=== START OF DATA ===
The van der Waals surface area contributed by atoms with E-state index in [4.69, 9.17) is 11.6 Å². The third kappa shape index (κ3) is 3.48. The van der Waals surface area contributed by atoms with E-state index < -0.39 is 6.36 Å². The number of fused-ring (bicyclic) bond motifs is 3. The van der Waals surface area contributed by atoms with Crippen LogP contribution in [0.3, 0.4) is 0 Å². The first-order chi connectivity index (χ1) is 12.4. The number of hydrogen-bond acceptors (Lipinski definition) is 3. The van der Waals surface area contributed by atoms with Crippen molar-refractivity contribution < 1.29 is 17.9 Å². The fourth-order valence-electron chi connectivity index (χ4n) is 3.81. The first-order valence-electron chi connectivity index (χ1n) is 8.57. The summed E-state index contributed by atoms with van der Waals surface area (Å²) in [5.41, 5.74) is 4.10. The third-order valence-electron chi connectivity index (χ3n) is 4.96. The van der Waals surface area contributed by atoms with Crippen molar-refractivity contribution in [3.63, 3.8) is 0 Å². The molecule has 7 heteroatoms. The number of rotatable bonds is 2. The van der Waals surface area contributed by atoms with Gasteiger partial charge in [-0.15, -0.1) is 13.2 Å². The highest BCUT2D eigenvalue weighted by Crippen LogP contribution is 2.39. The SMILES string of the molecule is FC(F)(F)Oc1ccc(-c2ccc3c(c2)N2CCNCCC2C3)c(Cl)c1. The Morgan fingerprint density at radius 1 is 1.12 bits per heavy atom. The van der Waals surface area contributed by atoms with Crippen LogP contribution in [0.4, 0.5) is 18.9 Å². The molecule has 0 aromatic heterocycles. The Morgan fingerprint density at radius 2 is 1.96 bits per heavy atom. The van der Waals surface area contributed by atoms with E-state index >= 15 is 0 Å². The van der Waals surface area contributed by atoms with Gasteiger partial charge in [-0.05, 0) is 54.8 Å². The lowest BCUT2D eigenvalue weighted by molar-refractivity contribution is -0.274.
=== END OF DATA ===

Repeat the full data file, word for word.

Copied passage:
The van der Waals surface area contributed by atoms with E-state index in [4.69, 9.17) is 11.6 Å². The third kappa shape index (κ3) is 3.48. The van der Waals surface area contributed by atoms with E-state index < -0.39 is 6.36 Å². The number of fused-ring (bicyclic) bond motifs is 3. The van der Waals surface area contributed by atoms with Crippen LogP contribution in [0.3, 0.4) is 0 Å². The first-order chi connectivity index (χ1) is 12.4. The number of hydrogen-bond acceptors (Lipinski definition) is 3. The van der Waals surface area contributed by atoms with Crippen molar-refractivity contribution < 1.29 is 17.9 Å². The fourth-order valence-electron chi connectivity index (χ4n) is 3.81. The first-order valence-electron chi connectivity index (χ1n) is 8.57. The summed E-state index contributed by atoms with van der Waals surface area (Å²) in [5.41, 5.74) is 4.10. The third-order valence-electron chi connectivity index (χ3n) is 4.96. The van der Waals surface area contributed by atoms with Crippen molar-refractivity contribution in [3.63, 3.8) is 0 Å². The molecule has 7 heteroatoms. The number of rotatable bonds is 2. The van der Waals surface area contributed by atoms with Gasteiger partial charge in [-0.15, -0.1) is 13.2 Å². The highest BCUT2D eigenvalue weighted by Crippen LogP contribution is 2.39. The SMILES string of the molecule is FC(F)(F)Oc1ccc(-c2ccc3c(c2)N2CCNCCC2C3)c(Cl)c1. The Morgan fingerprint density at radius 1 is 1.12 bits per heavy atom. The van der Waals surface area contributed by atoms with Crippen LogP contribution in [0.4, 0.5) is 18.9 Å². The molecule has 0 aromatic heterocycles. The Morgan fingerprint density at radius 2 is 1.96 bits per heavy atom. The van der Waals surface area contributed by atoms with E-state index >= 15 is 0 Å². The van der Waals surface area contributed by atoms with Gasteiger partial charge in [-0.05, 0) is 54.8 Å². The lowest BCUT2D eigenvalue weighted by molar-refractivity contribution is -0.274.